High-grade serous ovarian cancer (HGSOC) needs new technologies for improving cancer diagnosis and therapy. It is a fatal disease with few options for the patients. In this context, dynamic culture systems coupling with patient-derived cancer 3D microstructures could offer a new opportunity for exploring novel therapeutic approaches. In this study, we optimized a passive microfluidic platform with 3D cancer organoids, which allows a standardized approach among different patients, a minimum requirement of samples, multiple interrogations of biological events, and a rapid response. The passive flow was optimized to improve the growth of cancer organoids, avoiding the disruption of the extracellular matrix (ECM). Under optimized conditions of the OrganoFlow (tilting angle of 15° and an interval of rocking every 8 min), the cancer organoids grow faster than when they are in static conditions and the number of dead cells is reduced over time. To calculate the IC 50 values of standard chemotherapeutic drugs (carboplatin, paclitaxel, and doxorubicin) and targeted drugs (ATRA), different approaches were utilized. Resazurin staining, ATP-based assay, and DAPI/PI colocalization assays were compared, and the IC 50 values were calculated. The results showed that in the passive flow, the IC 50 values are lower than in static conditions. FITC-labeled paclitaxel shows a better penetration of ECM under passive flow than in static conditions, and cancer organoids start to die after 48 h instead of 96 h, respectively. Cancer organoids are the last frontiers for ex vivo testing of drugs that replicate the response of patients in the clinic. For this study, organoids derived from ascites or tissues of patients with Ovarian Cancer have been used. In conclusion, it was possible to develop a protocol for organoid cultures in a passive microfluidic platform with a higher growth rate, faster drug response, and better penetration of drugs into ECM, maintaining the samples' vitals and collecting the data on the same plate for up to 16 drugs.

3D dynamic cultures of HGSOC organoids to model innovative and standard therapies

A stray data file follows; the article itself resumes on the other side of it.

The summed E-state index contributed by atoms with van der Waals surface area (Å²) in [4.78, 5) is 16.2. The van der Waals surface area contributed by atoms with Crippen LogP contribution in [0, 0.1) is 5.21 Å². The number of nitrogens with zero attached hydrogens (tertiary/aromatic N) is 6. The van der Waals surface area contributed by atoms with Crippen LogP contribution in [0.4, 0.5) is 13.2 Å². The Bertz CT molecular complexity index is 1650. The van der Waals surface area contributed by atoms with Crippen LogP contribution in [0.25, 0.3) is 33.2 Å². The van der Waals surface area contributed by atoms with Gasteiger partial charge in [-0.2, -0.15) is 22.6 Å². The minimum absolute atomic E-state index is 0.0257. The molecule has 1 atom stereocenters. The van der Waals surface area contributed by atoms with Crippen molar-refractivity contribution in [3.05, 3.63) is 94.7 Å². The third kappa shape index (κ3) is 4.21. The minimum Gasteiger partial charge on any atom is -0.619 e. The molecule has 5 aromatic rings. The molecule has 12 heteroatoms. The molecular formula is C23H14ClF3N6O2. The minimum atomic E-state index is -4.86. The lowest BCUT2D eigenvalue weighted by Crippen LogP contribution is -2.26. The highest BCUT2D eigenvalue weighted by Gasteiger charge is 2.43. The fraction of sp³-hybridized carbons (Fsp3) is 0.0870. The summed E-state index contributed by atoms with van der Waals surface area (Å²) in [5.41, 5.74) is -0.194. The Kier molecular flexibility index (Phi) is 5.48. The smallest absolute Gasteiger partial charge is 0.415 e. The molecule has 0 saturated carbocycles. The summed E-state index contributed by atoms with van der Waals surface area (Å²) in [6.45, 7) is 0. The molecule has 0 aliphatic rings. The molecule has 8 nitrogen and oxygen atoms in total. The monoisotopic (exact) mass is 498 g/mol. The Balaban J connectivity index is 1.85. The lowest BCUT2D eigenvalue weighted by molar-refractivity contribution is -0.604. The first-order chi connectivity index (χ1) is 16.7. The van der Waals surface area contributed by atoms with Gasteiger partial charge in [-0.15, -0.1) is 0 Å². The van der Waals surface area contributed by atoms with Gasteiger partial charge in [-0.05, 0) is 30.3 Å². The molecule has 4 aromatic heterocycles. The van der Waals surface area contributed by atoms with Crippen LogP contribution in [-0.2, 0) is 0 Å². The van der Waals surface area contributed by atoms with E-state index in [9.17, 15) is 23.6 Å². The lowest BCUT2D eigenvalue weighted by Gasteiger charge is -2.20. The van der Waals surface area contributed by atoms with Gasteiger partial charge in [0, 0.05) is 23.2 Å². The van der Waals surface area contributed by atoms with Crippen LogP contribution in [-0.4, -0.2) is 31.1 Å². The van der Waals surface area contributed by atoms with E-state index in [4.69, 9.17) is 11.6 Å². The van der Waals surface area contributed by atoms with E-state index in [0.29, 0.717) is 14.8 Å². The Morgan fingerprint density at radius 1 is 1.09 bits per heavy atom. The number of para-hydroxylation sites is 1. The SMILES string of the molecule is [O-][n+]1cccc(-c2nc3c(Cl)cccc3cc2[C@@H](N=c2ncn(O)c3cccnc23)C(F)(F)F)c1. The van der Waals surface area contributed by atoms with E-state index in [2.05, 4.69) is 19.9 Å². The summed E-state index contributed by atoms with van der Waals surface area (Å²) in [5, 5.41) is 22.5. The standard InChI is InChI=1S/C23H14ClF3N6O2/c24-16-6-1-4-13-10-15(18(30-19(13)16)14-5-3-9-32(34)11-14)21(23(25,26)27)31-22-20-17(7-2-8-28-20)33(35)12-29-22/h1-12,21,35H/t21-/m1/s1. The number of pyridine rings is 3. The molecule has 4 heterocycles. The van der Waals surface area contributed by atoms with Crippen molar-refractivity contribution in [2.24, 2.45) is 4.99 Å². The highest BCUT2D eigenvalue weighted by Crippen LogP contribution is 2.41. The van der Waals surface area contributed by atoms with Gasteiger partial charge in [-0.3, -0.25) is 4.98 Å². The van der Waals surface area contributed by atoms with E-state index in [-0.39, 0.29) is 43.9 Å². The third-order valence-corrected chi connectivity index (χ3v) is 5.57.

Canzonieri, Vincenzo;
2023-01-01

Abstract

High-grade serous ovarian cancer (HGSOC) needs new technologies for improving cancer diagnosis and therapy. It is a fatal disease with few options for the patients. In this context, dynamic culture systems coupling with patient-derived cancer 3D microstructures could offer a new opportunity for exploring novel therapeutic approaches. In this study, we optimized a passive microfluidic platform with 3D cancer organoids, which allows a standardized approach among different patients, a minimum requirement of samples, multiple interrogations of biological events, and a rapid response. The passive flow was optimized to improve the growth of cancer organoids, avoiding the disruption of the extracellular matrix (ECM). Under optimized conditions of the OrganoFlow (tilting angle of 15° and an interval of rocking every 8 min), the cancer organoids grow faster than when they are in static conditions and the number of dead cells is reduced over time. To calculate the IC 50 values of standard chemotherapeutic drugs (carboplatin, paclitaxel, and doxorubicin) and targeted drugs (ATRA), different approaches were utilized. Resazurin staining, ATP-based assay, and DAPI/PI colocalization assays were compared, and the IC 50 values were calculated. The results showed that in the passive flow, the IC 50 values are lower than in static conditions. FITC-labeled paclitaxel shows a better penetration of ECM under passive flow than in static conditions, and cancer organoids start to die after 48 h instead of 96 h, respectively. Cancer organoids are the last frontiers for ex vivo testing of drugs that replicate the response of patients in the clinic. For this study, organoids derived from ascites or tissues of patients with Ovarian Cancer have been used. In conclusion, it was possible to develop a protocol for organoid cultures in a passive microfluidic platform with a higher growth rate, faster drug response, and better penetration of drugs into ECM, maintaining the samples' vitals and collecting the data on the same plate for up to 16 drugs.
2023
Pubblicato
https://www.frontiersin.org/articles/10.3389/fbioe.2023.1135374/full
https://www.ncbi.nlm.nih.gov/pmc/articles/PMC10151532/
File in questo prodotto:
File Dimensione Formato  
fbioe-11-1135374.pdf

accesso aperto

Descrizione: articolo
Tipologia: Documento in Versione Editoriale
Licenza: Creative commons
Dimensione 4.3 MB
Formato Adobe PDF
4.3 MB Adobe PDF Visualizza/Apri
Data Sheet 1.PDF

accesso aperto

Descrizione: Supplementary material
Tipologia: Altro materiale allegato
Licenza: Creative commons
Dimensione 1.95 MB
Formato Adobe PDF
1.95 MB Adobe PDF Visualizza/Apri
Pubblicazioni consigliate

I documenti in IRIS sono protetti da copyright e tutti i diritti sono riservati, salvo diversa indicazione.

Utilizza questo identificativo per citare o creare un link a questo documento: https://hdl.handle.net/11368/3046778
Citazioni
  • ???jsp.display-item.citation.pmc??? 1
  • Scopus 4
  • ???jsp.display-item.citation.isi??? ND
social impact